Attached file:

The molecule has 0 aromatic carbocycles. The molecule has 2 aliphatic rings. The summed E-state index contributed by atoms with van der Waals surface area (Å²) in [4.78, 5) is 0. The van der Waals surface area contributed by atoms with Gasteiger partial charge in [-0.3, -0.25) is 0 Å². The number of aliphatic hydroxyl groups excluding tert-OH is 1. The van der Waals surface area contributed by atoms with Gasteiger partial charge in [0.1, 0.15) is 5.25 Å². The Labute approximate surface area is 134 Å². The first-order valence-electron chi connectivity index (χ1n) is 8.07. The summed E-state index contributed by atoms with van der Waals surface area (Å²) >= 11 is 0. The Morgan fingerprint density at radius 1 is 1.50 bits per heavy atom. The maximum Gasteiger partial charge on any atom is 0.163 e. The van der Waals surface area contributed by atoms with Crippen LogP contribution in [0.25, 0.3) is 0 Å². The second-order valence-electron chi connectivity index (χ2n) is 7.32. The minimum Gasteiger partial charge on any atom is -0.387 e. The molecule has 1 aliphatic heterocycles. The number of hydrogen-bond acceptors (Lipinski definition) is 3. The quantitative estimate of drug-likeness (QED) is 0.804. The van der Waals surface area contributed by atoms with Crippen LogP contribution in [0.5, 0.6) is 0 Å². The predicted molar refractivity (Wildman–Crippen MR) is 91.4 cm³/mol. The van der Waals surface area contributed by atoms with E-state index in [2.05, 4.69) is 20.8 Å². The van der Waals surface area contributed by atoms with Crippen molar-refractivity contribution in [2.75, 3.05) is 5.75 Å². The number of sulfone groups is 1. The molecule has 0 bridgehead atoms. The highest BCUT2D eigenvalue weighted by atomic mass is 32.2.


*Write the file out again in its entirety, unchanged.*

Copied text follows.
The molecule has 0 aromatic carbocycles. The molecule has 2 aliphatic rings. The summed E-state index contributed by atoms with van der Waals surface area (Å²) in [4.78, 5) is 0. The van der Waals surface area contributed by atoms with Gasteiger partial charge in [-0.3, -0.25) is 0 Å². The number of aliphatic hydroxyl groups excluding tert-OH is 1. The van der Waals surface area contributed by atoms with Gasteiger partial charge in [0.1, 0.15) is 5.25 Å². The Labute approximate surface area is 134 Å². The first-order valence-electron chi connectivity index (χ1n) is 8.07. The summed E-state index contributed by atoms with van der Waals surface area (Å²) >= 11 is 0. The Morgan fingerprint density at radius 1 is 1.50 bits per heavy atom. The maximum Gasteiger partial charge on any atom is 0.163 e. The van der Waals surface area contributed by atoms with Crippen LogP contribution in [0.25, 0.3) is 0 Å². The second-order valence-electron chi connectivity index (χ2n) is 7.32. The minimum Gasteiger partial charge on any atom is -0.387 e. The molecule has 1 aliphatic heterocycles. The number of hydrogen-bond acceptors (Lipinski definition) is 3. The quantitative estimate of drug-likeness (QED) is 0.804. The van der Waals surface area contributed by atoms with Crippen LogP contribution in [0.5, 0.6) is 0 Å². The predicted molar refractivity (Wildman–Crippen MR) is 91.4 cm³/mol. The van der Waals surface area contributed by atoms with E-state index in [2.05, 4.69) is 20.8 Å². The van der Waals surface area contributed by atoms with Crippen molar-refractivity contribution in [2.75, 3.05) is 5.75 Å². The number of sulfone groups is 1. The molecule has 0 bridgehead atoms. The highest BCUT2D eigenvalue weighted by atomic mass is 32.2.